SOUTH ORANGE, NJ — On June 27, the Board of Health in South Orange enacted an ordinance to address the growing feral cat population in the village. For years, the village and many other municipalities in New Jersey have tried unsuccessfully to combat feral cat overpopulation by trapping and removing cats. In a recent press release, the village wrote that village President Sheena Collum and the Board of Health had decided it was time to try something different — a method called TNVR.
TNVR — or Trap, Neuter, Vaccinate and Return — is a process that involves humanely trapping feral cats, spaying or neutering them, vaccinating them against rabies and other common illnesses, and returning them to their outdoor “home” to live out their lives. A “colony caretaker” provides food, fresh water and adequate shelter to the colony cats and monitors their health. Neutering the cats nearly eliminates nuisance behaviors that are so bothersome to residents and are associated with hormones and reproduction, such as territorial marking, urine spraying, unburied feces, caterwauling and fighting. According to the village, TNVR is proven to be the least costly and most efficient way to reduce feral cat populations. TNVR, which is considered by many to be the most humane method of reducing feral cat populations, is endorsed by many animal welfare organizations, including the American Society for the Prevention of Cruelty to Animals, The Humane Society of the United States and the National Animal Control Association.
There are an estimated 50 million feral cats in the United States, as per the Humane Society of the United States. Unfortunately, feral cats have reverted to a wild state and are not appropriate as housepets so those that wind up in the shelter system are almost always euthanized. Every year, tens of thousands of feral cats are euthanized in New Jersey’s shelters simply because there is no alternative, the release stated.
South Orange will enlist a local animal welfare organization, People for Animals, to help administer the program in order to reduce the cost burden to taxpayers. PFA has operated a low-cost spay/neuter clinic in Hillside for 30 years and will be serving as the program’s sponsor. The sponsor is responsible for monitoring and administrating the TNVR program. This includes responding to and abating nuisance complaints about cats outdoors, overseeing cat caretakers, raising funds to support the program, and reporting statistics about the program to South Orange’s Board of Health and Health Department annually. PFA will also host TNVR training workshops for caretakers and loan out traps to support those who are trying to help feral cats in their neighborhoods. Residents who want to become a colony caretaker or need help with feral cat populations are encouraged to contact PFA directly at 973-282-0890, ext. 222, or by email at TNR@pfaonline.org.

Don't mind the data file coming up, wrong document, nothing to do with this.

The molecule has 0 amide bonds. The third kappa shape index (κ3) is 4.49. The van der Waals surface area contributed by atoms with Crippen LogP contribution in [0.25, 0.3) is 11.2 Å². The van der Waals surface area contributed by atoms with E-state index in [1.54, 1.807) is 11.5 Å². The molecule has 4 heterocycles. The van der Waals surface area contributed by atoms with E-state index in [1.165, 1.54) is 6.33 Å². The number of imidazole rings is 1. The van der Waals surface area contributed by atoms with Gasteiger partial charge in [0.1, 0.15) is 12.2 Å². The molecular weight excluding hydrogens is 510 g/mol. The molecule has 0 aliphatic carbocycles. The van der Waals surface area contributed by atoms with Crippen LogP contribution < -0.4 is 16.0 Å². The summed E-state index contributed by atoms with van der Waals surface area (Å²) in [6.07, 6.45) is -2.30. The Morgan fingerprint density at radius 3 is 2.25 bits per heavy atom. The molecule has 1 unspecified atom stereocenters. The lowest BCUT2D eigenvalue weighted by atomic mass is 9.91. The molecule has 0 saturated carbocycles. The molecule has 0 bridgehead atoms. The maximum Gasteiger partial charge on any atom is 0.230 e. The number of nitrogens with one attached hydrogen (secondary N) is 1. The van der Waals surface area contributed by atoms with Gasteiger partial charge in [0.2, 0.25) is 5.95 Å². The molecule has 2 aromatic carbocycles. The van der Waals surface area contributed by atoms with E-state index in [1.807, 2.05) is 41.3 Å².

“Feral cats are the offspring of lost or abandoned pets and reproductively intact housecats that are allowed to roam unsupervised. Cats are very prolific so once they start reproducing, the populations grow rapidly,” PFA Executive Director and President Jane Guillaume said in the release. “But people are the reason that feral cats are out there in the first place, and it is our responsibility to humanely solve the problem we have created. We are thrilled to be able to lend a hand to help South Orange stabilize and reduce the feral cat populations.”
According to the release, 100 percent of all donations to PFA earmarked for South Orange TNVR go directly to offset costs of medical and surgical care for feral cats in South Orange. Those who wish to support the TNVR program can do so by visiting www.pfaonline.org or by sending support to People for Animals — clearly marked “For South Orange TNVR” in the memo field — at 401 Hillside Ave., Hillside, NJ 07205.
Photo Courtesy of John Festa